When Bo Bonnheim arrived at Fresno State as a recruited walk-on two years ago, the former Paso Robles High standout’s biggest athletic thrill was making a quarterback sack.
In his third season as an offensive lineman for the Bulldogs football team, guess what? It still is.
“I still have that wish that I can take some reps at D-line,” said Bonnheim, the product of a longstanding North County cattle-ranching family and an academic all-conference honoree. “But, shoot, I’m playing at a D-I school. I don’t think it can get any better than this. I didn’t think I was going to be able to get to this level.”
The 6-foot-2, 295-pound redshirt sophomore will suit up as the second-team center when Fresno State hosts Cal Poly at Bulldog Stadium tonight at 7. But you’re most likely to see him as a blocker on the Bulldogs’ special teams units.
In Fresno State’s 52-51 overtime victory over Rutgers in last Thursday’s season opener, Bonnheim was helping pave the way for Bulldogs returners and protecting the punter.
He helped open a lane for Dillon Root on a 56-yard fourth-quarter kickoff return that set up the tying field goal in the final three minutes of regulation.
Bonnheim’s ascension from a recruiting afterthought to a contributor on the two-deep roster is a unique triumph all its own.
Originally brought to Fresno by former head coach Pat Hill’s staff, the all-CIF-Southern Section and Tribune All-County performer has made a big impression on second-year head coach Tim DeRuyter.
“Bo’s one of the toughest guys on our team,” DeRuyter said. “He’s a gritty competitor. He’s a guy that originally came here as a walk-on, who last spring we put on scholarship because of his tenacity. I like him. He’s a guy who earns it.”
Bonnheim was lightly recruited out of Paso Robles following his senior season in 2010. He racked up 131 tackles and four sacks, captaining the defense for the 10-3 PAC 7 champion Bearcats, but there wasn’t much interest in his services at the collegiate level.
Cal Poly visited Bonnheim a couple times but encouraged him to play junior college football for a season before transferring in, Bonnheim’s father, Mike, said.
The Mustangs would have been a great fit. Bonnheim is on track to enter the family business, the management of Las Tablas Ranch, a 9,000-acre property in West Paso Robles that’s been in the family since 1919, and Cal Poly’s agriculture education program is well respected.
Then came Fresno State, luring Bonnheim away from Allan Hancock College and offering a chance to play offensive line.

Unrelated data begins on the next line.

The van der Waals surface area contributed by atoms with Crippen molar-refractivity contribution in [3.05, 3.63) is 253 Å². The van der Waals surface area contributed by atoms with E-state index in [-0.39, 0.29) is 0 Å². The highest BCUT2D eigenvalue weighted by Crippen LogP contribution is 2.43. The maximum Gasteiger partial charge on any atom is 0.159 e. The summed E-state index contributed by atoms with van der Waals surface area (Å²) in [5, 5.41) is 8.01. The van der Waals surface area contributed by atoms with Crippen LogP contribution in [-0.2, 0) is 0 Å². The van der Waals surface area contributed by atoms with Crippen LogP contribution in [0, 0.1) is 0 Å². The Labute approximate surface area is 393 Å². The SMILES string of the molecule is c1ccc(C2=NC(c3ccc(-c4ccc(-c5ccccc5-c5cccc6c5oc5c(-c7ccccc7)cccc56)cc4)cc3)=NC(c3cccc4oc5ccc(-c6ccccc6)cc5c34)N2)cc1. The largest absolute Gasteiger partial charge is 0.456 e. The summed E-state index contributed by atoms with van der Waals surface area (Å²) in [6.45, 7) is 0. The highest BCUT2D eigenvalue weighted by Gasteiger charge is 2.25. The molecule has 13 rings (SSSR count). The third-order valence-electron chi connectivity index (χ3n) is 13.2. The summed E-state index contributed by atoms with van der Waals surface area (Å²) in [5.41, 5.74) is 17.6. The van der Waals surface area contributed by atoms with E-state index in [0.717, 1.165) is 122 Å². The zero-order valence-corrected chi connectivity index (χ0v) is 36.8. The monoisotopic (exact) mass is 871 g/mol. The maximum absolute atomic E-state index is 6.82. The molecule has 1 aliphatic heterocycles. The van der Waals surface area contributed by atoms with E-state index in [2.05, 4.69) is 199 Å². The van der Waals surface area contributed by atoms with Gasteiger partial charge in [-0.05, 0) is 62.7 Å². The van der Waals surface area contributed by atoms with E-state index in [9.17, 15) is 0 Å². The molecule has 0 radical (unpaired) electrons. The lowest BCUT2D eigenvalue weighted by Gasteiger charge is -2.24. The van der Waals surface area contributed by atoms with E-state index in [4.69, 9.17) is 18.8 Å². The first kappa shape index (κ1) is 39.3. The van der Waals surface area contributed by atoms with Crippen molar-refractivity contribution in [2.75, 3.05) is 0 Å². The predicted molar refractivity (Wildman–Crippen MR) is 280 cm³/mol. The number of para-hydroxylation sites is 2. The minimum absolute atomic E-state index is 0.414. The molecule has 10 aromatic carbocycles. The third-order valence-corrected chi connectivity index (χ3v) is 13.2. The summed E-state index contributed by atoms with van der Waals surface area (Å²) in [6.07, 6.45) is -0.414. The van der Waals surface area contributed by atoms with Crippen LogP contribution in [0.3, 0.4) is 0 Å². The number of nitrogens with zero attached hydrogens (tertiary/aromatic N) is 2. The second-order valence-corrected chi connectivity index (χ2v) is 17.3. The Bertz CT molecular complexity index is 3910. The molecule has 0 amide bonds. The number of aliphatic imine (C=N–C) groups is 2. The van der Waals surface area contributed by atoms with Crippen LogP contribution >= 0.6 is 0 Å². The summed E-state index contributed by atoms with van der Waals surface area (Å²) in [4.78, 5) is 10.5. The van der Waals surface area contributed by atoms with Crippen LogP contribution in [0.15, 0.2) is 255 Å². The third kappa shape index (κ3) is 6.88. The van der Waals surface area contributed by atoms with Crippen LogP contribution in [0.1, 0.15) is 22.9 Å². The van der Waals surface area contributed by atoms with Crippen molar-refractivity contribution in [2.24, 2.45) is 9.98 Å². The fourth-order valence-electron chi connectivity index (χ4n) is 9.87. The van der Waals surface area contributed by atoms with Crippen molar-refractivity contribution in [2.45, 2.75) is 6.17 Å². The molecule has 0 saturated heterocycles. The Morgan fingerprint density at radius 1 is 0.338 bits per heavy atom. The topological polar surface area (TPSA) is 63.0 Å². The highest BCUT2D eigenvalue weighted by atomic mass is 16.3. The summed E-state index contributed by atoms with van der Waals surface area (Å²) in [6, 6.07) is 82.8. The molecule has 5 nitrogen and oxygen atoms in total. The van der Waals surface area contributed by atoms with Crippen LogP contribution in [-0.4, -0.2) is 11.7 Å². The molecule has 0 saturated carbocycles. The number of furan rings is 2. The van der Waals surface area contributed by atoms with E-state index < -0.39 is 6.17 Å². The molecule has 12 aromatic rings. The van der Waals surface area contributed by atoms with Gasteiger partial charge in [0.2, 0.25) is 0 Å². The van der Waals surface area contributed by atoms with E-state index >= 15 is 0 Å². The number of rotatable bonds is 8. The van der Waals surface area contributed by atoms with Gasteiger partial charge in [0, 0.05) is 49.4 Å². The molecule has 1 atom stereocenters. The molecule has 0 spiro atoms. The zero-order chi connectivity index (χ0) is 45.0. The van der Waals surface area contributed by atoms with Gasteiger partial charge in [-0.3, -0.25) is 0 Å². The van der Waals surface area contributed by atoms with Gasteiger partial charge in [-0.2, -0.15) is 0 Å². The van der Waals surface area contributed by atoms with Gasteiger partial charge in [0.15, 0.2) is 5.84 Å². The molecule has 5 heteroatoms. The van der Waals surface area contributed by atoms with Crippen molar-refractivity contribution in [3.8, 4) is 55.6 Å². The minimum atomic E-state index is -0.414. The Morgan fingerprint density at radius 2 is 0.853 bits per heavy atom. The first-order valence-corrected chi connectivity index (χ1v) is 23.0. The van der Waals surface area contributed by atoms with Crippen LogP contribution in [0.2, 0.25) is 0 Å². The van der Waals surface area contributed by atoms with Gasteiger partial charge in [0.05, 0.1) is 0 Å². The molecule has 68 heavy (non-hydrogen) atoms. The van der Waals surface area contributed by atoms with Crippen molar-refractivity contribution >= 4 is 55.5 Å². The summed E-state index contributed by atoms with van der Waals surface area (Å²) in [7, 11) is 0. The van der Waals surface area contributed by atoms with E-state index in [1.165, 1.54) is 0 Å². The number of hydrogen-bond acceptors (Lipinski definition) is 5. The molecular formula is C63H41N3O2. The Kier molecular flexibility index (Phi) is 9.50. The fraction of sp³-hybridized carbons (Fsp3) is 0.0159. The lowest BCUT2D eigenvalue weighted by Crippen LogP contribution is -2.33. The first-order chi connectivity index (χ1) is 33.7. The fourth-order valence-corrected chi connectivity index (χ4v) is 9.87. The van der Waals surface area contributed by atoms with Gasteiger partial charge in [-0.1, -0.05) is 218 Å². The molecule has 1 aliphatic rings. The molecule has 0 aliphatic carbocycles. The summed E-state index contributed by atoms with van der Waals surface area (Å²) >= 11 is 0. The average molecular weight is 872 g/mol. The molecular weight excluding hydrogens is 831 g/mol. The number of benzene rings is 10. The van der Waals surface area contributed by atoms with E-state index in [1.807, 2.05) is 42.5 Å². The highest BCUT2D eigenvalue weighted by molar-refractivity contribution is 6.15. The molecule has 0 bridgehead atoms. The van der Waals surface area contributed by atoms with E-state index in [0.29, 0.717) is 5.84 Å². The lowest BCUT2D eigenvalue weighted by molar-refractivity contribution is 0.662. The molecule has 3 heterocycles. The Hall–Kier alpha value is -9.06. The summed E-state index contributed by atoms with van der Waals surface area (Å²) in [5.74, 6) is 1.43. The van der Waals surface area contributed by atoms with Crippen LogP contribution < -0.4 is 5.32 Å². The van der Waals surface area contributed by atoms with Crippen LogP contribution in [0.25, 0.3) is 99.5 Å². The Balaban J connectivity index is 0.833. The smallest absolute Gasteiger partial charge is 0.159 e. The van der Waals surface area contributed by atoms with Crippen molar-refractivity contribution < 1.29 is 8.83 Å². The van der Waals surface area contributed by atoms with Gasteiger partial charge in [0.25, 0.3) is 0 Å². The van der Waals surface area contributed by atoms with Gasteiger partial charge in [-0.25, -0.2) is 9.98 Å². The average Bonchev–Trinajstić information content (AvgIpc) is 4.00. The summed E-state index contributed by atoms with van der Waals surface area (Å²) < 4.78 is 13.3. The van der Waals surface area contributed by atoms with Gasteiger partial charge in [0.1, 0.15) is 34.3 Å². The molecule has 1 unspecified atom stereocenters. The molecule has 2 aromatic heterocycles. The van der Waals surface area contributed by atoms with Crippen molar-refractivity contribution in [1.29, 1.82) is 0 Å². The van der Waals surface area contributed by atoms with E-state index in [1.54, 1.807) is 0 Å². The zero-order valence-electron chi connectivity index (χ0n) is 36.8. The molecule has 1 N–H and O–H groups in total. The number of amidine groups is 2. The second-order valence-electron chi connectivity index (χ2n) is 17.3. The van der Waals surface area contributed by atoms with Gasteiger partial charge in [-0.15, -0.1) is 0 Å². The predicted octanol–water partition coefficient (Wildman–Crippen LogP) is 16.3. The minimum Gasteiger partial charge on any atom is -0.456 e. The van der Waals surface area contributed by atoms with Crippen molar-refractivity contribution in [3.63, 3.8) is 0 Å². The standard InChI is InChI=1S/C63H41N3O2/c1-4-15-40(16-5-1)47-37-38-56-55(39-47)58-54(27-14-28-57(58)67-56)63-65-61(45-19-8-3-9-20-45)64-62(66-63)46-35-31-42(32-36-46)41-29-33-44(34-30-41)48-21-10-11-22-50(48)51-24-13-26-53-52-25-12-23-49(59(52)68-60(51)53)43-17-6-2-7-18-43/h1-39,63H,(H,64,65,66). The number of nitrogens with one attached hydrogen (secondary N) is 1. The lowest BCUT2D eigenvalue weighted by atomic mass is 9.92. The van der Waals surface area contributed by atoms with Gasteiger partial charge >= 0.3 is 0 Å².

The last time Bonnheim had played as an offensive regular was his freshman year at Paso Robles. Bearcats varsity coach Rich Schimke used him exclusively as a defensive lineman on a roster where few players went both ways.
“Being an offensive coordinator, I was chomping at the bit to get him over, and we did a few times,” Schimke said. “He was just quick off the ball, a very quick reader if a guy is heavy or light off their hands.
“We use him as an example” with current players, Schimke said. “Here’s a kid that didn’t receive a scholarship right out of high school … That just speaks volumes about his perseverance and his work habits.”
Bonnheim wanted to show Fresno State coaches he was a better fit at defensive line. When he showed up to his first training camp at 245 pounds, he was easily the smallest lineman on the offensive unit anyway.
But then-offensive line coach Derek Frazier made it very clear: Bonnheim was on campus to play center. Period.
Frasier and Hill, it turned out, targeted defensive linemen to convert to offense, prizing a defender’s honed aggressiveness and strength using hands.
Mike Bonnheim could help his son adjust. Mike was recruited out of Paso Robles to play guard at Cal Poly and joined the Mustangs for the 1971 season. He said he gave up his scholarship his sophomore year to focus on academics as a way to stay in school and out of the Vietnam War.
“There’s not a lot of glory to it like there is on defense,” Mike Bonnheim said, “but there’s a lot of personal, deep satisfaction to playing on the offensive line.”
It’s a mentality Bo Bonnheim easily embraced.
He derived his raw-bone toughness, and hand and core strength from the volume of grinding ranch work he grew up with. There wasn’t a ton of glory in that upbringing either.
“He’s always understood,” Mike Bonnheim said, “that you finish what you start, and life is not always a lot of romance and fun. You’ve got to go through the stuff that’s not fun to get where you want to go.”
Said Bo Bonnheim: “We know how to work.”